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New Database Reveals an American Eviction Crisis

Posted on 19. Apr, 2018 by in Blog

San Francisco has passed laws to help teachers and families with school-aged children avoid evictions during the school year.

GNOFHAC fights for fair, affordable housing for all. Most people can get behind a mission like this – who doesn’t think that people and families should have access to housing they can pay for without breaking the bank, in safe neighborhoods with amenities like good schools and supermarkets that sell fresh food? The unfortunate reality, however, is that many people don’t have access to affordable housing at all, let alone housing in areas that provide opportunities for their families. More than twenty percent of Americans spend more than half of their monthly income on rent and utilities, with a quarter of those families spending more than seventy percent of their income on housing costs.

When a large portion of an individual’s or family’s income is allocated to housing, any additional, unplanned costs (like fixing a broken-down car or going to the hospital) can be devastating. Those unable to pay their rent are often evicted, a process which can have spiraling consequences: children must move schools; parents lose their jobs and face challenges applying for new ones without a permanent address; families lose access to food stamps and health benefits when they no longer reside at the address these notices are sent to.  

In short, while poverty is a common cause of evictions, evictions are also a cause of poverty, creating a feedback loop that can be almost impossible to escape.

A new database from Princeton University called the Eviction Lab, compiles the first ever public dataset of evictions in America going back to 2000, illustrating through numbers, and interactive graphs how America is facing an eviction crisis. Sociologist Matthew Desmond estimates that 2.3 million evictions were filed in 2016 at a rate of four per minute. In Louisiana, where the eviction rate clocks in at 2.54% (0.3% above the national average), almost 36 evictions happen per day. While eviction rates in New Orleans are below the national average, they jump to 5.49% in Slidell and 6.45% in Baton Rouge, which is ranked 19th nationally in terms of evictions.

When families are evicted, no one wins. In order to reduce the number of evictions in the United States, policy makers should make affordable housing a priority. If you’d like to learn more about this issue, check out the Eviction Lab website and Matthew Desmond’s revealing book, Evicted: Poverty and Profit in the American City.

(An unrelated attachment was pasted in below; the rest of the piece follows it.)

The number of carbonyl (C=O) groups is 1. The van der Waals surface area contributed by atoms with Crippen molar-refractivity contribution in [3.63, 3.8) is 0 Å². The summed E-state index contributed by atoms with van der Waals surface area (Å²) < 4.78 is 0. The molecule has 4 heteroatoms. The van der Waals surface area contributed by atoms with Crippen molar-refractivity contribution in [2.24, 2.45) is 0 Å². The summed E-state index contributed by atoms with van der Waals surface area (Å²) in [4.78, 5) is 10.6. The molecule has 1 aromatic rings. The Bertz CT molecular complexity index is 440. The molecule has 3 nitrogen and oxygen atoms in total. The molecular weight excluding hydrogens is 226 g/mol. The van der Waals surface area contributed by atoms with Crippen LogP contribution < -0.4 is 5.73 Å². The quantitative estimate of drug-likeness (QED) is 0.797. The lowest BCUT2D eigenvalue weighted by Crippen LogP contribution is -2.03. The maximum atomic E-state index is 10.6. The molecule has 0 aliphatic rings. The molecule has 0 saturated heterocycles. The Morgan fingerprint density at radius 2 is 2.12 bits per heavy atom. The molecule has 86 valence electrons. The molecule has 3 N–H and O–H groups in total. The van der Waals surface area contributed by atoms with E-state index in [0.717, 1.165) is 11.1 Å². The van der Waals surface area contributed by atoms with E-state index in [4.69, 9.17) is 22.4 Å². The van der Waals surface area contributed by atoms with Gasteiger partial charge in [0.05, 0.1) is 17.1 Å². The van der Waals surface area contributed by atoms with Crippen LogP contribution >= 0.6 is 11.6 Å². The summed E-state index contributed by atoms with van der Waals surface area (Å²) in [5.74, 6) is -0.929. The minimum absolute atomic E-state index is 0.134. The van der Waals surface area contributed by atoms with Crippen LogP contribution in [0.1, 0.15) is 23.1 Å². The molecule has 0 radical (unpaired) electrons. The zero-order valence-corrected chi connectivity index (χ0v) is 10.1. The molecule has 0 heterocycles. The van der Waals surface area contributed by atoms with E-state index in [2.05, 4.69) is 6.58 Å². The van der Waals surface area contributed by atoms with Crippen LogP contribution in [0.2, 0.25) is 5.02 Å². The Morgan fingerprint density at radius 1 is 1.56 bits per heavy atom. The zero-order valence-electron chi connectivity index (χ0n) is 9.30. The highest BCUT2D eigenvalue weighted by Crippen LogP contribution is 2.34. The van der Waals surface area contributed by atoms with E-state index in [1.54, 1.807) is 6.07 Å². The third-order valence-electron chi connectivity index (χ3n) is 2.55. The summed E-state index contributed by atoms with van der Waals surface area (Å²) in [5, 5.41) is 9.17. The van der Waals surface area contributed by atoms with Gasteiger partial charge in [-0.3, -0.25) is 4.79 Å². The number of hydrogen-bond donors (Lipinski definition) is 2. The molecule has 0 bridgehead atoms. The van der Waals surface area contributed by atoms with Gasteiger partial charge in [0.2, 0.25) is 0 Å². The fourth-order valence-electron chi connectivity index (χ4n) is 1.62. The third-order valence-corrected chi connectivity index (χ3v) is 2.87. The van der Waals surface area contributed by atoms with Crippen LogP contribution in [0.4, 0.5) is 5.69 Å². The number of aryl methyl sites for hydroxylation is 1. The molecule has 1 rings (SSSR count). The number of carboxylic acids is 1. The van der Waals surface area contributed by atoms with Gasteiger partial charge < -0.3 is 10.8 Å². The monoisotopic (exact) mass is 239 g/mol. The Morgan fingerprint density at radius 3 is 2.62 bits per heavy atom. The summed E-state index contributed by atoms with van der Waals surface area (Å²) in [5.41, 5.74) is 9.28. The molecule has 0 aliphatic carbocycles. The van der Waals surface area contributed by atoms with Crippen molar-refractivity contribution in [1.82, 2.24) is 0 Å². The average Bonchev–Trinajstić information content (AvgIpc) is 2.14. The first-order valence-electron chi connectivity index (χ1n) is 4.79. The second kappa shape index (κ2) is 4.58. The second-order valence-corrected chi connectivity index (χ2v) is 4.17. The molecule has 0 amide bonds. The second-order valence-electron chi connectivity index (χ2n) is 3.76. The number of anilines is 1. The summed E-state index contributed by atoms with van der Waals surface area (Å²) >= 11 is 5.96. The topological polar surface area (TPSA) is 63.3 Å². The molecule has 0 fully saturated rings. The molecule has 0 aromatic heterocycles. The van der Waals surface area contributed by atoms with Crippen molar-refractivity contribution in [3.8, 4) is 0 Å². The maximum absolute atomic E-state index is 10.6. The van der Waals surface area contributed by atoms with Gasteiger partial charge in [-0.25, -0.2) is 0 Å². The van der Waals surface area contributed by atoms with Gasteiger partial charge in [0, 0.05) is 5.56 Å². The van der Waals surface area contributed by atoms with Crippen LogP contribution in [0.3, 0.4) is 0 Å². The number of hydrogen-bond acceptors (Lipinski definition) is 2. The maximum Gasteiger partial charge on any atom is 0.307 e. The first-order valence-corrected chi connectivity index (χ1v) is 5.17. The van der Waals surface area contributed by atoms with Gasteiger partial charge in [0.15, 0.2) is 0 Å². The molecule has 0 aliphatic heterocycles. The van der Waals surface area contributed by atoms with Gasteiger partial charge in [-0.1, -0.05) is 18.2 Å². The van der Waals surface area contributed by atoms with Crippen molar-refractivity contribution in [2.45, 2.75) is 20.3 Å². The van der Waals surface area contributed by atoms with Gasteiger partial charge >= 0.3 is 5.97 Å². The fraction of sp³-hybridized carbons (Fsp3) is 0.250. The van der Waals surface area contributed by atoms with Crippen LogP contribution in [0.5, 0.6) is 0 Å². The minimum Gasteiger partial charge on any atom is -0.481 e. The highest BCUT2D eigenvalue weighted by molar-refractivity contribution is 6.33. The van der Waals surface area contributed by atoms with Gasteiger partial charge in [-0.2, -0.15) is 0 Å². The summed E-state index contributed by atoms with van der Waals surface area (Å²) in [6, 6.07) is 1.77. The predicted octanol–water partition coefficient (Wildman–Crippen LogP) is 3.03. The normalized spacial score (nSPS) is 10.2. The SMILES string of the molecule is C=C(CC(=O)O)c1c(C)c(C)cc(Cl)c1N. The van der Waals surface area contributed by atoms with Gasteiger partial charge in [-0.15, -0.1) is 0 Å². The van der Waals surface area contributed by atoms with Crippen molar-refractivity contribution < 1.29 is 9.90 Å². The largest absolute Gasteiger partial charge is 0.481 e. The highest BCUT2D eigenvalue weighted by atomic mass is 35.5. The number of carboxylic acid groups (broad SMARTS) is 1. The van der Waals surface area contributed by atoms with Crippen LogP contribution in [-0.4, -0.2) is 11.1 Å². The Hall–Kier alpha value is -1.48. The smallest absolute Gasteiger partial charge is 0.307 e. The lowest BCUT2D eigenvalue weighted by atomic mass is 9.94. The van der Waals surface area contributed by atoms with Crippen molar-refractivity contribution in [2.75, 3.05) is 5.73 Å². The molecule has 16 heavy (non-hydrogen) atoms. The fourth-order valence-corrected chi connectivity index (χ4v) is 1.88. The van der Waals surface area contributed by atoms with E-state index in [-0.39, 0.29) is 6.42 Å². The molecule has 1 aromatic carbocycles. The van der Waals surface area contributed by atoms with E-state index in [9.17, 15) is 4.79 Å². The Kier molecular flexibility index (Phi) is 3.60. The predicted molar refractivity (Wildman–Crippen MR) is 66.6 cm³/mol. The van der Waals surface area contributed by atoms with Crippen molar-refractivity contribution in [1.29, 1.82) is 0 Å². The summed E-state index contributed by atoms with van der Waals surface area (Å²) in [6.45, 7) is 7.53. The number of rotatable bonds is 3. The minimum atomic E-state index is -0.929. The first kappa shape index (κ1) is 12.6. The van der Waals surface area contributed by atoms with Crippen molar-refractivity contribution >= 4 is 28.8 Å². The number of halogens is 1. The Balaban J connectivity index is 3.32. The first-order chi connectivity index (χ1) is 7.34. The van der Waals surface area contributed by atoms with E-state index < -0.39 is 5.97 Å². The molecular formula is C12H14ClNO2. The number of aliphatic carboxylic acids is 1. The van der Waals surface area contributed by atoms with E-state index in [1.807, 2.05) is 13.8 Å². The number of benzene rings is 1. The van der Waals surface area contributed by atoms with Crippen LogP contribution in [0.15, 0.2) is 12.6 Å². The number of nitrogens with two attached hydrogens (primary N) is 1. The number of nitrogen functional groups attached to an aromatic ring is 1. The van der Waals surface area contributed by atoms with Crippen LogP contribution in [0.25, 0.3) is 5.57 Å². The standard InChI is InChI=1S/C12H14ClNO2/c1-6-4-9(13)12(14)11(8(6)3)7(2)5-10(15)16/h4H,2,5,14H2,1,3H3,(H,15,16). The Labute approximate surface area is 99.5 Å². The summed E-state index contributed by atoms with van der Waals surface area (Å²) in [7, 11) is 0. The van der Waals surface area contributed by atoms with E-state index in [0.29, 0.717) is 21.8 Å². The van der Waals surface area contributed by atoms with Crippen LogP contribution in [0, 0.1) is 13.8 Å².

Immigration Status and the Fair Housing Act: What You Need to Know

Posted on 17. Apr, 2018 by in Blog

The Fair Housing Act (FHA) of 1968 protects people from discrimination when they look to buy, rent, or secure financing for housing. The FHA prohibits discrimination based on race, color, national origin, religion, sex, disability and the presence of children. The FHA applies to everyone in the United States, regardless of their immigration status. If a landlord refuses to rent to someone, charges a higher price, or offers different terms on a mortgage because that person belongs to one of those protected groups, that is illegal discrimination regardless of immigration status. It is also illegal to request additional documents from a person based on their race, national origin, or membership in another protected group. This means that a landlord can request a credit check on potential tenants to make sure they’ll be able to pay rent, but only if they perform that check on every potential tenant, not just ones of a particular race or gender. Similarly, landlords are within their rights to ask for identity related documents, but only if they are requesting them from all applicants.

If you believe you are the victim of housing discrimination and you are undocumented, you should not hesitate to file a fair housing complaint. The Office of Fair Housing and Equal Opportunity (the body at the HUD which deals with issues related to the FHA) will not ask about or disclose your immigration status, and neither will the Greater New Orleans Fair Housing Action Center.

What happens if a landlord or neighbor is threatening to report you, a family member, or a friend to ICE in the event that you file a fair housing complaint? Unfortunately, this is where things can get more complicated. It is illegal to threaten or interfere with a person’s exercise of their FHA rights, so the person doing the threatening is breaking the law. However, when immigration authorities are involved, a certain level of apprehension is certainly justifiable.